"G‑d was also angry at me on your account." (Deut. 1:37)

This is difficult as we have no independent evidence of G‑d having become angry at Moses on account of the sin of the spies. I believe the correct meaning of these words must take into account what the Talmud said in connection with the people crying during that night. (Ta'anit 29 on Numbers 14:1) The Talmud says that because of their needless weeping on that might the Jewish people were condemned to weep on that date with good reason for many many years, when they would mourn the destruction of both Temples which occurred on the anniversary of that fateful night.

...they would mourn the destruction of both Temples which occurred on the anniversary of that fateful night.

The Talmud adds that if Moses had been allowed to enter the Holy Land the very first Temple would have been the final Temple, i.e. there never would have occurred a destruction of the Holy Temple. (Sota 9)

In this connection there is an interesting Midrash where Assaf appears to have dedicated a hymn to the destruction of the Temple. (Midrash Tehilim on Psalm 79:1) The Midrash asks, predictably, that instead of dedicating a hymn to such an event Assaf should have written an elegy, a song of mourning! The answer is that Assaf composed the hymn in gratitude to G‑d who had vented His wrath on buildings of wood and stone such as the holy Temple and the city of Jerusalem instead of on human beings.

If we extrapolate on the reasoning of the Midrash and consider the fact that the Temple Moses would have built would have become indestructible, then every time the people sinned G‑d would have had to pour out His wrath at the people themselves instead of at the Temple. In order to avoid such a thing from ever occurring, G‑d decided to let Moses die on the East Bank of the Jordan. This is what Moses meant when he said that G‑d’s anger at him worked in Israel’s favor, i.e. biglalchem, "for your sake."

Had the sin of the spies not occurred, Moses would have entered the Holy Land with the result we have just described. The world biglalchem is derived from galgal, "revolving," or in the metaphysical sense "transmigration (of souls)." When G‑d decreed death on Moses which would result in his ultimate reincarnation, He did the Israelites a great favor by venting His wrath at Moses at that time.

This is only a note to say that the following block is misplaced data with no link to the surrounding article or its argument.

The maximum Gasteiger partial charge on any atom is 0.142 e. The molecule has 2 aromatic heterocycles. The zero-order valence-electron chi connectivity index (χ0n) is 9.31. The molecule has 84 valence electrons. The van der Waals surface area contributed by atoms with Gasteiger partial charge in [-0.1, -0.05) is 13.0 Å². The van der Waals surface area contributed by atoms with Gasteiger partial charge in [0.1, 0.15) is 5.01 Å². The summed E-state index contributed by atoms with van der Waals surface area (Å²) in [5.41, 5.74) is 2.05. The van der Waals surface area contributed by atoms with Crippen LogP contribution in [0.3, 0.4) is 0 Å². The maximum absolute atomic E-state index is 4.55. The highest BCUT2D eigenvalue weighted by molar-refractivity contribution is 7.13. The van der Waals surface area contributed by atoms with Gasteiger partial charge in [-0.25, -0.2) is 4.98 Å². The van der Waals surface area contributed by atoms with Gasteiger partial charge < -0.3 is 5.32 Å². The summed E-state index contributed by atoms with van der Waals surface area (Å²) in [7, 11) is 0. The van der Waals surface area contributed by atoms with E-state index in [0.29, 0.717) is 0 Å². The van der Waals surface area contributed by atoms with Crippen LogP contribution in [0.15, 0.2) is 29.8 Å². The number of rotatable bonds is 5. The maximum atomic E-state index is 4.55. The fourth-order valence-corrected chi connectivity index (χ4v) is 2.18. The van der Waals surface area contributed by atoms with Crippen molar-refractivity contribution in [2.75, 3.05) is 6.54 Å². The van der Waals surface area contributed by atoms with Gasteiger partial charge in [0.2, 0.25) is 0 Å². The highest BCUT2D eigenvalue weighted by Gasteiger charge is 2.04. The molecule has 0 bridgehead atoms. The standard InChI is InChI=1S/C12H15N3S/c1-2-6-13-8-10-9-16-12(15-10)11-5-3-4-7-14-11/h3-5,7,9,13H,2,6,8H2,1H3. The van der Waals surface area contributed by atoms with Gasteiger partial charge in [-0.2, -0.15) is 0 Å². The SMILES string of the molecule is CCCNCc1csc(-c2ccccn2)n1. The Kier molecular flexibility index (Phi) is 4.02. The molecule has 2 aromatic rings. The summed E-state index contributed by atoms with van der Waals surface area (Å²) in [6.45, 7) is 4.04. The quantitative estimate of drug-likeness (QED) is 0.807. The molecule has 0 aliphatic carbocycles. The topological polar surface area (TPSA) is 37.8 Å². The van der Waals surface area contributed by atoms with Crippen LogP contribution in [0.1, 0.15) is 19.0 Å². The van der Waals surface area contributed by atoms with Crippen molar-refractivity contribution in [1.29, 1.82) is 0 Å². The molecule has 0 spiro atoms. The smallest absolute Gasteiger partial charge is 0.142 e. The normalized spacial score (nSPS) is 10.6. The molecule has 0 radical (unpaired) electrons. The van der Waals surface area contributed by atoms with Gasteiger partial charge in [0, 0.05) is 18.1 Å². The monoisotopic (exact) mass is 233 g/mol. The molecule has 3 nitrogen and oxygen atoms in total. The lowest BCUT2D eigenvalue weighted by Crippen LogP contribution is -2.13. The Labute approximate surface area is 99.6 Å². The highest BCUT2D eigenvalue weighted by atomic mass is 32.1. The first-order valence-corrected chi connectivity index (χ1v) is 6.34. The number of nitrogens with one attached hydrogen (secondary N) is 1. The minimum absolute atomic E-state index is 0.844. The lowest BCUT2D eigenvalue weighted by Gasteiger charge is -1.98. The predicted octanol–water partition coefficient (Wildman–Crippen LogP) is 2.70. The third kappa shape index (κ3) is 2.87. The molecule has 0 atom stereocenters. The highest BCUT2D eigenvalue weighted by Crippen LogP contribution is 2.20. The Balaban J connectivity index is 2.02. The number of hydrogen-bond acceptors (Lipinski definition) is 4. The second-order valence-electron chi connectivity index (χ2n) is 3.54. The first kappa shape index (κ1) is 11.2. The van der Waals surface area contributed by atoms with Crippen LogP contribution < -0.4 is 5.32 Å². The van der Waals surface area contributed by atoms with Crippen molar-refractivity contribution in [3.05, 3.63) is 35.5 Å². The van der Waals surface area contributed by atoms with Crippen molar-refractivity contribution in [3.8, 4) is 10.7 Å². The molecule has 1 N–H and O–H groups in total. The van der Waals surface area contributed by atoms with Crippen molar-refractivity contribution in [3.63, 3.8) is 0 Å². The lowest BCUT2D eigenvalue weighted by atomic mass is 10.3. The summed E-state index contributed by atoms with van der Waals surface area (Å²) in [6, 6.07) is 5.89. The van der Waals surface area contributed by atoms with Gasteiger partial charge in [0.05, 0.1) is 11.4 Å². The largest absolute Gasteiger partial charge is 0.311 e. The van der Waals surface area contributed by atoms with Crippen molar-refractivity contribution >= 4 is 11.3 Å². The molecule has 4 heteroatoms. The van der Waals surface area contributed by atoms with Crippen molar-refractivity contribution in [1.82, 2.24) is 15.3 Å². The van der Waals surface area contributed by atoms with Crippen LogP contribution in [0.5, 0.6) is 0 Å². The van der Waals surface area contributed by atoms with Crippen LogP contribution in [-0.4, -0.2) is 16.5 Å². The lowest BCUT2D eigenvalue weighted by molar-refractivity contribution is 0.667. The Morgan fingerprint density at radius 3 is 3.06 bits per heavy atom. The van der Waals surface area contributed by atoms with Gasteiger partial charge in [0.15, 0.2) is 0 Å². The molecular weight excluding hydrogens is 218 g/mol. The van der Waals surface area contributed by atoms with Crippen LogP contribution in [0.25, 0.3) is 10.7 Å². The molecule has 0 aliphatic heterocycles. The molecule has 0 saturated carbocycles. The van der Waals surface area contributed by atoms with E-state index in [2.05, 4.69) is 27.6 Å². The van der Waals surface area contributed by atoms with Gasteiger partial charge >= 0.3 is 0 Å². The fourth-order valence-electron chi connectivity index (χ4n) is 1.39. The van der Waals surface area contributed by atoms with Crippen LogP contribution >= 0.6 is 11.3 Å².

Alternatively, the meaning of the words: "G‑d was also angry at me on your account" may be that Moses implied that ‘if you would not have become guilty of this sin and I would have been allowed to enter the Holy Land and build the Holy Temple, there never would have arisen an occasion for G‑d to become angry at you at all, as you would have retained your level of righteousness permanently.’ Had it not been for this sin, the power of evil would never have become as great. Now that this had happened, G‑d realized that once the Israelites would enter the Holy Land they would not be able to maintain their spiritual high. We can derive all this from a study of the song Moses composed in parashat Ha’azinu.

In that event, G‑d would have cancelled His oath...

You may counter that this may be fine homiletics, but the fact remains that Moses’ death in Transjordan was caused due to his failure to speak to the rock at the waters of Meriva (Numbers, Chapter 20) not to the sin of the spies. The answer which I have mentioned already on that occasion is that had Moses spoken to the rock at that time the Israelites could have recovered the spiritually high level they possessed prior to the sin of the spies by means of watching that great display of G‑d’s power. In that event, G‑d would have cancelled His oath not to let Moses enter the Holy Land seeing that he had become the instrument of sanctifying the name of G‑d on such a scale. As a result, Moses would have entered the Holy Land, would have built the Temple, and the Jewish people would have lived there permanently, trouble free. Israel’s sin at this stage then had prevented all these scenarios from occurring.

[Selected with permission from the five-volume English edition of "Ohr HaChaim: the Torah Commentary of Rabbi Chaim Ben Attar" by Eliyahu Munk.]